BY ALLISON LEVITSKY
Daily Post Staff Writer
A campus mental health group has filed a class-action lawsuit against Stanford, alleging that the school discriminates against mentally ill students by forcing them out of their classes and dorms when they show signs of self-harm or suicidal ideation.
The Mental Health and Wellness Coalition filed the suit in U.S. District Court on Thursday (May 17) along with three students identified by pseudonyms. They are not seeking monetary damages, but are asking the court to order Stanford to change its practices.
“This class-action lawsuit seeks to put an end to Stanford University’s punitive, illegal and discriminatory treatment of students with mental health disabilities,” the suit states.
The suit describes the administrative actions the university has taken against four students and alleges that, by doing so, Stanford has violated the Americans with Disabilities Act of 1990, the Rehabilitation Act of 1973 and the Fair Housing Act of 1968.
In the case of “Jacob Z.,” a 20-year-old San Jose man on leave from Stanford, a residence dean allegedly visited him in February while he was receiving treatment at Stanford Hospital for suicidal ideation.
The dean told Jacob that he had caused his dormmates psychological harm and had been a disruption to the community, then threatened him with legal action and a ban from his dorm, according to the suit.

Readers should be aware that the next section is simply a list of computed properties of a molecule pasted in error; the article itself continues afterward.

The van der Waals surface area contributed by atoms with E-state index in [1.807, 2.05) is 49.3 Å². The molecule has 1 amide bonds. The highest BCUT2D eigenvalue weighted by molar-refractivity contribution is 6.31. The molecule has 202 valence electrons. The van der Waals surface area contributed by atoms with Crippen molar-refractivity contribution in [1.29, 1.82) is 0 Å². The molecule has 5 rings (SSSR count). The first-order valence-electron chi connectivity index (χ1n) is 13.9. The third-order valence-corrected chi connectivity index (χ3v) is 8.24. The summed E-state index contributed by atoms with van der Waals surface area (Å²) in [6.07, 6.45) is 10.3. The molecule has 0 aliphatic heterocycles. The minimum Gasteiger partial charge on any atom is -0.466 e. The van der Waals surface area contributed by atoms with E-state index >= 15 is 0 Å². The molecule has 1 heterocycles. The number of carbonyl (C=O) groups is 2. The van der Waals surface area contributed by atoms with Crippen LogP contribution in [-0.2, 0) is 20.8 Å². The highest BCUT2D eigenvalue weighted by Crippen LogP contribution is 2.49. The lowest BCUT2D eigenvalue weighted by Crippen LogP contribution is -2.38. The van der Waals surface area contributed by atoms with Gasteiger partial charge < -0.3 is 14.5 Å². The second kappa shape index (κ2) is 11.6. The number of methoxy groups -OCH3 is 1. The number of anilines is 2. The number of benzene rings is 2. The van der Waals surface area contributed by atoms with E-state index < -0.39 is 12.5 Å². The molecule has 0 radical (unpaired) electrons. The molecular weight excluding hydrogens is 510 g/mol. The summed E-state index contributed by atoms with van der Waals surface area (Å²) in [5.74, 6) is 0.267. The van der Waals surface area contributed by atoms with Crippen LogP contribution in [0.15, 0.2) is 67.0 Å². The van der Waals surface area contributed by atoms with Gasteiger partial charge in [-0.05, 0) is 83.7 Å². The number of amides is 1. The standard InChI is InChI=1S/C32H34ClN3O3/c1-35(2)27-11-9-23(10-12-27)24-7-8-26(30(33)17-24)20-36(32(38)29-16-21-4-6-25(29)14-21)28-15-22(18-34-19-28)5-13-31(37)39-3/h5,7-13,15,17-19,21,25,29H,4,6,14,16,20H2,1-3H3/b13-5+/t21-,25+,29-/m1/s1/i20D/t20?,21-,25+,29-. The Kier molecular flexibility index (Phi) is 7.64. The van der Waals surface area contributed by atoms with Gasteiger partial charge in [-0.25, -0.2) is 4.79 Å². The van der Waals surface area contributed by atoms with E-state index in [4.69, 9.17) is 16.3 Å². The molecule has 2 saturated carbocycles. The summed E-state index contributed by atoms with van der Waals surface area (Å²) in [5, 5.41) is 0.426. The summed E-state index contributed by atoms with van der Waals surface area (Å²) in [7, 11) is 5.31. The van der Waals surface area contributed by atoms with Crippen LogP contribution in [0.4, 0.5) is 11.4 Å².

The suit claims that Jacob’s friends were never contacted by Stanford administrators.
On March 5, another dean sent Jacob a letter banning him from entering all Stanford residential areas and dining halls, citing his “inability to care for (his) personal safety” and an “unreasonable level of care required from friends and staff.”
Jacob was placed on an involuntary leave of absence despite an appeal citing his psychiatrist’s recommendation that he be allowed back with a reduced course load. In order to return to school, the university is requiring him to show documentation of mental health treatment and to show that he has “addressed the issues that led to (his) loss of housing privileges,” according to the suit.
“Throughout this process, Stanford has treated Jacob more as a legal liability than as a student,” the suit states.
Stanford has touted its focus on student mental health. It offers counseling and psychological services at the Vaden Health Center, where many services are free to students who have paid the $217 quarterly health fee.
Vaden also staffs an on-call clinician where students in mental health crisis can seek help 24 hours a day, seven days a week.
Stanford spokesman E.J. Miranda said Stanford was “looking into” the allegations in the complaint.
“Stanford University cares deeply about the health and wellbeing of all of our students and works to ensure students have full and equal access to the benefits of Stanford’s programs, facilities and services,” Miranda said in a statement. “The university is mindful of our obligations in this area under the law and believes we have complied with them.”